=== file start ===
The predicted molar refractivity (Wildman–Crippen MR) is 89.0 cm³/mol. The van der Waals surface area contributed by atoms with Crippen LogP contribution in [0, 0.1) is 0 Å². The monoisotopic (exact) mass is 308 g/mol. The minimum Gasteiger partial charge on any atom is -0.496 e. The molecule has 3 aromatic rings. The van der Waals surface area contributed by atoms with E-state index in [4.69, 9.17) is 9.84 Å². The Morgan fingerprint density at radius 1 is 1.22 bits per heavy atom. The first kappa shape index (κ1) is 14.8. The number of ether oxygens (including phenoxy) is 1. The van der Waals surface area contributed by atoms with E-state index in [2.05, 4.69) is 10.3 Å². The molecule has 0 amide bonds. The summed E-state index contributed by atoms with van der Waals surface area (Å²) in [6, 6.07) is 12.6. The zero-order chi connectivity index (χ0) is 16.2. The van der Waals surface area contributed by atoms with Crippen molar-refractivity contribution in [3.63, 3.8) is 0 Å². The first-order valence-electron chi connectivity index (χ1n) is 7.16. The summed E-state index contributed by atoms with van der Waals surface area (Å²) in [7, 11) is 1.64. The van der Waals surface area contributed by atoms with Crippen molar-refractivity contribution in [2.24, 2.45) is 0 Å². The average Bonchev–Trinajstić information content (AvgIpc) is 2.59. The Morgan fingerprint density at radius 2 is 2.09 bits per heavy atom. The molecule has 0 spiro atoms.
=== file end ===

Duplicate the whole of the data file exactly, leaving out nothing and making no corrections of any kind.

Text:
The predicted molar refractivity (Wildman–Crippen MR) is 89.0 cm³/mol. The van der Waals surface area contributed by atoms with Crippen LogP contribution in [0, 0.1) is 0 Å². The monoisotopic (exact) mass is 308 g/mol. The minimum Gasteiger partial charge on any atom is -0.496 e. The molecule has 3 aromatic rings. The van der Waals surface area contributed by atoms with E-state index in [4.69, 9.17) is 9.84 Å². The Morgan fingerprint density at radius 1 is 1.22 bits per heavy atom. The first kappa shape index (κ1) is 14.8. The number of ether oxygens (including phenoxy) is 1. The van der Waals surface area contributed by atoms with E-state index in [2.05, 4.69) is 10.3 Å². The molecule has 0 amide bonds. The summed E-state index contributed by atoms with van der Waals surface area (Å²) in [6, 6.07) is 12.6. The zero-order chi connectivity index (χ0) is 16.2. The van der Waals surface area contributed by atoms with Crippen molar-refractivity contribution in [3.63, 3.8) is 0 Å². The first-order valence-electron chi connectivity index (χ1n) is 7.16. The summed E-state index contributed by atoms with van der Waals surface area (Å²) in [7, 11) is 1.64. The van der Waals surface area contributed by atoms with Crippen molar-refractivity contribution in [2.24, 2.45) is 0 Å². The average Bonchev–Trinajstić information content (AvgIpc) is 2.59. The Morgan fingerprint density at radius 2 is 2.09 bits per heavy atom. The molecule has 0 spiro atoms.